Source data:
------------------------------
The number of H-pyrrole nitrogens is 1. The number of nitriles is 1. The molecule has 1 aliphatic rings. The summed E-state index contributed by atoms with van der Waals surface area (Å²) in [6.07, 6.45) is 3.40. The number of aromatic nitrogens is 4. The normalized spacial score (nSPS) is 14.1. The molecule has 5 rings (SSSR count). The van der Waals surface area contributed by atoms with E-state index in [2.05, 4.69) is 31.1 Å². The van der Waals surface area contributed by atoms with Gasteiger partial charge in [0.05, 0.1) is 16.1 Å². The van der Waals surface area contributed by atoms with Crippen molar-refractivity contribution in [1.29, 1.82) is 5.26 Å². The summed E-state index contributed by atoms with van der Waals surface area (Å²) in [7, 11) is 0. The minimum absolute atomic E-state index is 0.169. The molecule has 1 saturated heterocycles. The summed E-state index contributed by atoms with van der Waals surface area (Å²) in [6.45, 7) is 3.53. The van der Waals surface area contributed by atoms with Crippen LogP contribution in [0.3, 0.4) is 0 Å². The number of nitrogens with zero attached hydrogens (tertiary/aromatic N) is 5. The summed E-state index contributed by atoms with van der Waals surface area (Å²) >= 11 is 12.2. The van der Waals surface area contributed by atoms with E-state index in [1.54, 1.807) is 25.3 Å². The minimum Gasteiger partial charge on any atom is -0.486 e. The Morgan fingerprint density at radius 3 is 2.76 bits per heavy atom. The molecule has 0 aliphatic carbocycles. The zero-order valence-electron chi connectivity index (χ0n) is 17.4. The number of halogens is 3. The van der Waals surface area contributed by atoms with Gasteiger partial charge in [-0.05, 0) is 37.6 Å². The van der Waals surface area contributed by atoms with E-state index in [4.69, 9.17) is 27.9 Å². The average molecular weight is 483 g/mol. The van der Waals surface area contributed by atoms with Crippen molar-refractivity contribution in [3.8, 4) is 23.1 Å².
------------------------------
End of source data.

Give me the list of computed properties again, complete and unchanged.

The number of H-pyrrole nitrogens is 1. The number of nitriles is 1. The molecule has 1 aliphatic rings. The summed E-state index contributed by atoms with van der Waals surface area (Å²) in [6.07, 6.45) is 3.40. The number of aromatic nitrogens is 4. The normalized spacial score (nSPS) is 14.1. The molecule has 5 rings (SSSR count). The van der Waals surface area contributed by atoms with E-state index in [2.05, 4.69) is 31.1 Å². The van der Waals surface area contributed by atoms with Gasteiger partial charge in [0.05, 0.1) is 16.1 Å². The van der Waals surface area contributed by atoms with Crippen molar-refractivity contribution in [1.29, 1.82) is 5.26 Å². The summed E-state index contributed by atoms with van der Waals surface area (Å²) in [7, 11) is 0. The minimum absolute atomic E-state index is 0.169. The molecule has 1 saturated heterocycles. The summed E-state index contributed by atoms with van der Waals surface area (Å²) in [6.45, 7) is 3.53. The van der Waals surface area contributed by atoms with Crippen LogP contribution in [0.3, 0.4) is 0 Å². The number of nitrogens with zero attached hydrogens (tertiary/aromatic N) is 5. The summed E-state index contributed by atoms with van der Waals surface area (Å²) >= 11 is 12.2. The van der Waals surface area contributed by atoms with E-state index in [1.54, 1.807) is 25.3 Å². The minimum Gasteiger partial charge on any atom is -0.486 e. The Morgan fingerprint density at radius 3 is 2.76 bits per heavy atom. The molecule has 0 aliphatic carbocycles. The zero-order valence-electron chi connectivity index (χ0n) is 17.4. The number of halogens is 3. The van der Waals surface area contributed by atoms with Gasteiger partial charge in [-0.05, 0) is 37.6 Å². The van der Waals surface area contributed by atoms with E-state index in [4.69, 9.17) is 27.9 Å². The average molecular weight is 483 g/mol. The van der Waals surface area contributed by atoms with Crippen molar-refractivity contribution in [3.8, 4) is 23.1 Å².